Value Annotations have been removed. GDB/MI instead provides a number of frame commands.
Frame annotations are no longer available. The GDB/MI provides ‘-stack-list-arguments’, ‘-stack-list-locals’, and ‘-stack-list-frames’ commands.
Whenever GDB prints a frame, it annotates it. For example, this applies
to frames printed when GDB stops, output from commands such as
The frame annotation begins with
^Z^Zframe-begin level address level-string
where level is the number of the frame (0 is the innermost frame, and other frames have positive numbers), address is the address of the code executing in that frame, and level-string is a string designed to convey the level to the user. address is in the form ‘0x’ followed by one or more lowercase hex digits (note that this does not depend on the language). The frame ends with
Between these annotations is the main body of the frame, which can consist of
This can optionally (depending on whether this is thought of as interesting information for the user to see) begin with
^Z^Zframe-address address ^Z^Zframe-address-end separator-string
where address is the address executing in the frame (the same
address as in the
frame-begin annotation, but printed in a form
which is intended for user consumption—in particular, the syntax varies
depending on the language), and separator-string is a string
intended to separate this address from what follows for the user’s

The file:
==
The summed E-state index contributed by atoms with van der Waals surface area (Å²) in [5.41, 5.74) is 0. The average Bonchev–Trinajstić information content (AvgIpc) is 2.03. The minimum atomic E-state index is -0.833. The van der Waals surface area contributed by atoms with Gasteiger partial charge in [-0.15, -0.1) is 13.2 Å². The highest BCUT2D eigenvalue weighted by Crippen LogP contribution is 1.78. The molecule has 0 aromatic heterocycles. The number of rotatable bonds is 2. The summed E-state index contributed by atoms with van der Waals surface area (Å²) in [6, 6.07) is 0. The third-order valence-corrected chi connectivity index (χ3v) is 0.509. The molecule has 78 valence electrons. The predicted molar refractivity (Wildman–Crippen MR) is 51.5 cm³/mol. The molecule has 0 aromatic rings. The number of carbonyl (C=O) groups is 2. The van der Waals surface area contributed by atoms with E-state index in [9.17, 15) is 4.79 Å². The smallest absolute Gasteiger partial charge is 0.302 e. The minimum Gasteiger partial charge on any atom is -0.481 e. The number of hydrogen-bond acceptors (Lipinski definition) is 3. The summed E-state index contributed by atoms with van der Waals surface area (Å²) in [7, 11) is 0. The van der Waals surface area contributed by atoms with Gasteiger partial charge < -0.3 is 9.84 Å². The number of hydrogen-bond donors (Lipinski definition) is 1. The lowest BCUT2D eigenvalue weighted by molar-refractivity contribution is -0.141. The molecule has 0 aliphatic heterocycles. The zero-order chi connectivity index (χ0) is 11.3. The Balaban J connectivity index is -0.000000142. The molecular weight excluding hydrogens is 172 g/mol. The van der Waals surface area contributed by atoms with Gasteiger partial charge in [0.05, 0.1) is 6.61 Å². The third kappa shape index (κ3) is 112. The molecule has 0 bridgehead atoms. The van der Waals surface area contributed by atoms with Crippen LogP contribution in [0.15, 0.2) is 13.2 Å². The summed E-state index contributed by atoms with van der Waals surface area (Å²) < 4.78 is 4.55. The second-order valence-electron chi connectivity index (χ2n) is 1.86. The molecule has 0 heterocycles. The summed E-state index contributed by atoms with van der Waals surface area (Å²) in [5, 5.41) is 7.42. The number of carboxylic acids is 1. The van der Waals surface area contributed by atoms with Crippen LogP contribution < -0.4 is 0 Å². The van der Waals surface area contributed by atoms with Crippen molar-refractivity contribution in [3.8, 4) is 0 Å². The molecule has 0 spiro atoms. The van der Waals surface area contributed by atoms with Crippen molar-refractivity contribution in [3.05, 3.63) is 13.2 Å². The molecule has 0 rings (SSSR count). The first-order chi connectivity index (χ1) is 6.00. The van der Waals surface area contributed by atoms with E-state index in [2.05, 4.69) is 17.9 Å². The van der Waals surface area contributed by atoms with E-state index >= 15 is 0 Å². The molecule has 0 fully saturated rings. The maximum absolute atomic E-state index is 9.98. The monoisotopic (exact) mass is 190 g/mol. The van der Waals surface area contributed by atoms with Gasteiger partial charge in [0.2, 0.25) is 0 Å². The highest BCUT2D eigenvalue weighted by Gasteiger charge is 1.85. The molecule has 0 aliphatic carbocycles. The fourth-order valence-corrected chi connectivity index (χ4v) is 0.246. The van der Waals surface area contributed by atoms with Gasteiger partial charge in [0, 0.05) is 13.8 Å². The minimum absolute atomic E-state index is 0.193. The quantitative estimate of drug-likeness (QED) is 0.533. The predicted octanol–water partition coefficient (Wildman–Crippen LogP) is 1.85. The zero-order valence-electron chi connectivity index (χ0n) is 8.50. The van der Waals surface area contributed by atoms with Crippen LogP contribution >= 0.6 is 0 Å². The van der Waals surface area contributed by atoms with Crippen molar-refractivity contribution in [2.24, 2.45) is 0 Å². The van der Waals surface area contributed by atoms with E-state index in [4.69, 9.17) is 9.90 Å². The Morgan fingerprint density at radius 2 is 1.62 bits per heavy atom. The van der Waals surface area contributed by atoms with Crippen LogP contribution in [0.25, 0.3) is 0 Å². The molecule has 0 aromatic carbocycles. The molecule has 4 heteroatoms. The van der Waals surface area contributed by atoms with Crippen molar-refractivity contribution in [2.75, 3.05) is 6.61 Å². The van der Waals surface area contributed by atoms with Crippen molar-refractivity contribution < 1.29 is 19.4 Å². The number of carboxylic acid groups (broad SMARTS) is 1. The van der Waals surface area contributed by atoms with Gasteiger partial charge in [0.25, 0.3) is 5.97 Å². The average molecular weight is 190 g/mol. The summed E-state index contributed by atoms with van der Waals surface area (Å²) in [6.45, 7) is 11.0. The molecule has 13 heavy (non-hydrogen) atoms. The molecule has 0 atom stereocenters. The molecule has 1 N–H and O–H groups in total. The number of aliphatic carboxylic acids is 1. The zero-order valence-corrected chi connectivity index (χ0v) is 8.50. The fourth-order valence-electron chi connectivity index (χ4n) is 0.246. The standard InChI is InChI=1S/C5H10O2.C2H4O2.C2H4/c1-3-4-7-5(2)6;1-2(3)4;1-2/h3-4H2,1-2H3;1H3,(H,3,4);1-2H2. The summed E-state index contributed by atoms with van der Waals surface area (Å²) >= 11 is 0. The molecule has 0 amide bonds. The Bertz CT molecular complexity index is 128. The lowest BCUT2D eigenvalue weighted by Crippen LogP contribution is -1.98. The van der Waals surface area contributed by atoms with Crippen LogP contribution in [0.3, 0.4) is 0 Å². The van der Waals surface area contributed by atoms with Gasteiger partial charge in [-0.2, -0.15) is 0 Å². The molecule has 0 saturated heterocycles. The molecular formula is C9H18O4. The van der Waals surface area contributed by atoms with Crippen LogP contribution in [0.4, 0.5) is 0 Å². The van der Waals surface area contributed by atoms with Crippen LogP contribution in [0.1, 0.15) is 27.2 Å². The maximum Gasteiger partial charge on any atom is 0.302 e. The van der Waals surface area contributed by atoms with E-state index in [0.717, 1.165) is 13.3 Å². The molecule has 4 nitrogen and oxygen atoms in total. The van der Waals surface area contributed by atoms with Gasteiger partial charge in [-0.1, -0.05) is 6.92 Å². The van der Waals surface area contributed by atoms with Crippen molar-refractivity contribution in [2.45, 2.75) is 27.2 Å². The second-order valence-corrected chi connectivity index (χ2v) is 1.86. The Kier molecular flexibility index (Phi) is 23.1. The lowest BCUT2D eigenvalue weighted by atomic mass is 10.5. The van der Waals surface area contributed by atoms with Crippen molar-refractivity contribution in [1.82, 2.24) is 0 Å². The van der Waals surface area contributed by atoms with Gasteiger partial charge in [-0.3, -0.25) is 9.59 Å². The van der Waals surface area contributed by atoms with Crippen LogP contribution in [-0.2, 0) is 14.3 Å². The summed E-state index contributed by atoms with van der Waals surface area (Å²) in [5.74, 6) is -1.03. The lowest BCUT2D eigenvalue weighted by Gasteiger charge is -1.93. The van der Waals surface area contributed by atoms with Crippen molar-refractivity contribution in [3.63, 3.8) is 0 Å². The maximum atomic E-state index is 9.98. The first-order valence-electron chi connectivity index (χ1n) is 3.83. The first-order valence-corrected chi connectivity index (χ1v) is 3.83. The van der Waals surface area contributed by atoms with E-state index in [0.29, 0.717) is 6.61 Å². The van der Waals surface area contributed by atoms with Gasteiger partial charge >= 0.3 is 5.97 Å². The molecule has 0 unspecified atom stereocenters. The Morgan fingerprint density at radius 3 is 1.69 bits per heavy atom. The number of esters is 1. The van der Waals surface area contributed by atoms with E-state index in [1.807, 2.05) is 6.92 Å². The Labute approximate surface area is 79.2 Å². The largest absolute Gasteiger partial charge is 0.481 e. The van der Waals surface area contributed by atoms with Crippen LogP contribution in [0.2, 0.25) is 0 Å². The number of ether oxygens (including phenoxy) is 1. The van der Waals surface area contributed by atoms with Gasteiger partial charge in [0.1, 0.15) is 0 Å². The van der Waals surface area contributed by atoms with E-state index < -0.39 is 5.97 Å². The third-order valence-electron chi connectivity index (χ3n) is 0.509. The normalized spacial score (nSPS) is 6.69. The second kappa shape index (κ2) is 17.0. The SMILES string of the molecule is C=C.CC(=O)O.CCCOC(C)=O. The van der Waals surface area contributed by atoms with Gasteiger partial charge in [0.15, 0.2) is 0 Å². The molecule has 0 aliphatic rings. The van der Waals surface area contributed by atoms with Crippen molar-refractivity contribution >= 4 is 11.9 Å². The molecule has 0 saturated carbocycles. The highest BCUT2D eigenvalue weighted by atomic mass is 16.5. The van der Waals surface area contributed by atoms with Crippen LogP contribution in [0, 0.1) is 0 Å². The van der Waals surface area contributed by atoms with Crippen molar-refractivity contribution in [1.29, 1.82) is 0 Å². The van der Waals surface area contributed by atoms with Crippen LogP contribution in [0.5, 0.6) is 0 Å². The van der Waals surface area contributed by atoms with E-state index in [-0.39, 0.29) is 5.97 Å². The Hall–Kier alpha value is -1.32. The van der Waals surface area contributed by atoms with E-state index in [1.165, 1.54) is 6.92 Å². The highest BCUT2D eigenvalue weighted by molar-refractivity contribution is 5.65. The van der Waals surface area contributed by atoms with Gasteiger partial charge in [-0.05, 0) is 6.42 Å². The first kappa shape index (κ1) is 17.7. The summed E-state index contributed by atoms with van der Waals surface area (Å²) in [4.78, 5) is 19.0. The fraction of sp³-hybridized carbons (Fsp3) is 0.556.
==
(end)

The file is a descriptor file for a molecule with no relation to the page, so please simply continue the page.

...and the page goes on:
^Z^Zframe-function-name function-name ^Z^Zframe-args arguments
where function-name is the name of the function executing in the frame, or ‘??’ if not known, and arguments are the arguments to the frame, with parentheses around them (each argument is annotated individually as well, see Value Annotations).
If source information is available, a reference to it is then printed:
^Z^Zframe-source-begin source-intro-string ^Z^Zframe-source-file filename ^Z^Zframe-source-file-end : ^Z^Zframe-source-line line-number ^Z^Zframe-source-end
where source-intro-string separates for the user’s benefit the reference from the text which precedes it, filename is the name of the source file, and line-number is the line number within that file (the first line is line 1).
If GDB prints some information about where the frame is from (which library, which load segment, etc.; currently only done on the RS/6000), it is annotated with
Then, if source is to actually be displayed for this frame (for example,
this is not true for output from the
backtrace command), then a
source annotation (see Source Annotations) is displayed. Unlike
most annotations, this is output instead of the normal text which would be
output, not in addition.